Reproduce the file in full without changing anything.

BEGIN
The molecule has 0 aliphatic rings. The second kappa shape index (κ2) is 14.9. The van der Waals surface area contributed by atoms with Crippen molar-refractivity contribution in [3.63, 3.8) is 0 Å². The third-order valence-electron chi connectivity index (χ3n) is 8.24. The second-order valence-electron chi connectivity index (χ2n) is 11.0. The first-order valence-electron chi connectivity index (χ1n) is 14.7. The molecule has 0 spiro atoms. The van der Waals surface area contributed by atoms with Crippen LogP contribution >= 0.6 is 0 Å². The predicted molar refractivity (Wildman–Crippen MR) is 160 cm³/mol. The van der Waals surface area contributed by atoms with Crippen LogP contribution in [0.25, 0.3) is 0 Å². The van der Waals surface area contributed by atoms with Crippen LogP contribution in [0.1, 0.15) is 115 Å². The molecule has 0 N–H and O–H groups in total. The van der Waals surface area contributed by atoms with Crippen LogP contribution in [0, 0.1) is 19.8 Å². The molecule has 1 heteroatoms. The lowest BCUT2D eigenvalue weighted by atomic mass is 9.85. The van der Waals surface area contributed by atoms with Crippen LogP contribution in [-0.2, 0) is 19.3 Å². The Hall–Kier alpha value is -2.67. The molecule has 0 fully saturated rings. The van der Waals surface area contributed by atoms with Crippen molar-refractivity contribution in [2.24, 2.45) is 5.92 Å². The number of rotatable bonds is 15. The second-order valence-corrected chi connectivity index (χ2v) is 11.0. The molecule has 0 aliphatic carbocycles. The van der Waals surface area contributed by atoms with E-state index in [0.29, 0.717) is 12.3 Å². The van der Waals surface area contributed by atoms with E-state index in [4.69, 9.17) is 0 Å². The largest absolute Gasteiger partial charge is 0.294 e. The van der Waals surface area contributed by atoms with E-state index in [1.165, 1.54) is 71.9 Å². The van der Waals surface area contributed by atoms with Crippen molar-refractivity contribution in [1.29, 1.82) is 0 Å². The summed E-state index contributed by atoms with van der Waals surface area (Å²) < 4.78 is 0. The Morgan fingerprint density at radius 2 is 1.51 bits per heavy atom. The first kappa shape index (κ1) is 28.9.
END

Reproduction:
The molecule has 0 aliphatic rings. The second kappa shape index (κ2) is 14.9. The van der Waals surface area contributed by atoms with Crippen molar-refractivity contribution in [3.63, 3.8) is 0 Å². The third-order valence-electron chi connectivity index (χ3n) is 8.24. The second-order valence-electron chi connectivity index (χ2n) is 11.0. The first-order valence-electron chi connectivity index (χ1n) is 14.7. The molecule has 0 spiro atoms. The van der Waals surface area contributed by atoms with Crippen LogP contribution >= 0.6 is 0 Å². The predicted molar refractivity (Wildman–Crippen MR) is 160 cm³/mol. The van der Waals surface area contributed by atoms with Crippen LogP contribution in [0.25, 0.3) is 0 Å². The van der Waals surface area contributed by atoms with Crippen LogP contribution in [0.1, 0.15) is 115 Å². The molecule has 0 N–H and O–H groups in total. The van der Waals surface area contributed by atoms with Crippen LogP contribution in [0, 0.1) is 19.8 Å². The molecule has 1 heteroatoms. The lowest BCUT2D eigenvalue weighted by atomic mass is 9.85. The van der Waals surface area contributed by atoms with Crippen LogP contribution in [-0.2, 0) is 19.3 Å². The Hall–Kier alpha value is -2.67. The molecule has 0 fully saturated rings. The van der Waals surface area contributed by atoms with Crippen molar-refractivity contribution in [2.24, 2.45) is 5.92 Å². The number of rotatable bonds is 15. The second-order valence-corrected chi connectivity index (χ2v) is 11.0. The molecule has 0 aliphatic carbocycles. The van der Waals surface area contributed by atoms with E-state index in [0.29, 0.717) is 12.3 Å². The van der Waals surface area contributed by atoms with E-state index in [4.69, 9.17) is 0 Å². The largest absolute Gasteiger partial charge is 0.294 e. The van der Waals surface area contributed by atoms with E-state index in [1.165, 1.54) is 71.9 Å². The van der Waals surface area contributed by atoms with Crippen molar-refractivity contribution in [1.29, 1.82) is 0 Å². The summed E-state index contributed by atoms with van der Waals surface area (Å²) < 4.78 is 0. The Morgan fingerprint density at radius 2 is 1.51 bits per heavy atom. The first kappa shape index (κ1) is 28.9.